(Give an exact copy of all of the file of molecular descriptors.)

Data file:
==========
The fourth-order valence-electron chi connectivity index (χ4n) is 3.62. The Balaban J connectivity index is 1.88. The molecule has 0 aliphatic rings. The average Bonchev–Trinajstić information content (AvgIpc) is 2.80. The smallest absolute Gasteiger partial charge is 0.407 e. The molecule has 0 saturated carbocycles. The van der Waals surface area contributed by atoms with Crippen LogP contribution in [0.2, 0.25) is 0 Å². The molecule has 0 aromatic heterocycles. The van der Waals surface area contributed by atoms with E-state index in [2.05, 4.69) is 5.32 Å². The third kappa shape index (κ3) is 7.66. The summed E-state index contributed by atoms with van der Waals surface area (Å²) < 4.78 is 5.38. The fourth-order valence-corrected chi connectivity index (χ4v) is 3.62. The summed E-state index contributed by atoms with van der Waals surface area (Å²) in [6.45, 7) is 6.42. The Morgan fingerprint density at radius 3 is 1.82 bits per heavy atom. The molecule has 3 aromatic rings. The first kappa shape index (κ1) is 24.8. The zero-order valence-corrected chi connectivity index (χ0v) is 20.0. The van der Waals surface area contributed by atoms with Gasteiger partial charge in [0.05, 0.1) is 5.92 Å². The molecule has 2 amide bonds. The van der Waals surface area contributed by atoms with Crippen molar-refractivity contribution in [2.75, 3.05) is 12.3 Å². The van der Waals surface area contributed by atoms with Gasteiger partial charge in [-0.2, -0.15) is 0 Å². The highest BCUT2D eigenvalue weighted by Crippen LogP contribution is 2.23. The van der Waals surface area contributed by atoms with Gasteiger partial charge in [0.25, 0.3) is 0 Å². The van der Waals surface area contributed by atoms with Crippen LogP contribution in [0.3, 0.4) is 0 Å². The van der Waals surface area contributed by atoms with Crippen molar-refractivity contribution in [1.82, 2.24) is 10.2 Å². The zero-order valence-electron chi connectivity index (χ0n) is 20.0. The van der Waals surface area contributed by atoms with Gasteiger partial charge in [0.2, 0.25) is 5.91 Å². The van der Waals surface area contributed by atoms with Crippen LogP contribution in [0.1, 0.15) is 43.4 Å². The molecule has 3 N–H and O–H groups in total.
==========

The fourth-order valence-electron chi connectivity index (χ4n) is 3.62. The Balaban J connectivity index is 1.88. The molecule has 0 aliphatic rings. The average Bonchev–Trinajstić information content (AvgIpc) is 2.80. The smallest absolute Gasteiger partial charge is 0.407 e. The molecule has 0 saturated carbocycles. The van der Waals surface area contributed by atoms with Crippen LogP contribution in [0.2, 0.25) is 0 Å². The molecule has 0 aromatic heterocycles. The van der Waals surface area contributed by atoms with E-state index in [2.05, 4.69) is 5.32 Å². The third kappa shape index (κ3) is 7.66. The summed E-state index contributed by atoms with van der Waals surface area (Å²) < 4.78 is 5.38. The fourth-order valence-corrected chi connectivity index (χ4v) is 3.62. The summed E-state index contributed by atoms with van der Waals surface area (Å²) in [6.45, 7) is 6.42. The Morgan fingerprint density at radius 3 is 1.82 bits per heavy atom. The molecule has 3 aromatic rings. The first kappa shape index (κ1) is 24.8. The zero-order valence-corrected chi connectivity index (χ0v) is 20.0. The van der Waals surface area contributed by atoms with Gasteiger partial charge in [0.05, 0.1) is 5.92 Å². The molecule has 2 amide bonds. The van der Waals surface area contributed by atoms with Crippen molar-refractivity contribution in [2.75, 3.05) is 12.3 Å². The van der Waals surface area contributed by atoms with Gasteiger partial charge in [-0.2, -0.15) is 0 Å². The highest BCUT2D eigenvalue weighted by Crippen LogP contribution is 2.23. The van der Waals surface area contributed by atoms with Gasteiger partial charge in [0.25, 0.3) is 0 Å². The van der Waals surface area contributed by atoms with Crippen LogP contribution in [0.3, 0.4) is 0 Å². The van der Waals surface area contributed by atoms with Crippen molar-refractivity contribution in [1.82, 2.24) is 10.2 Å². The zero-order valence-electron chi connectivity index (χ0n) is 20.0. The van der Waals surface area contributed by atoms with Gasteiger partial charge in [0.2, 0.25) is 5.91 Å². The van der Waals surface area contributed by atoms with Crippen LogP contribution in [0.1, 0.15) is 43.4 Å². The molecule has 3 N–H and O–H groups in total.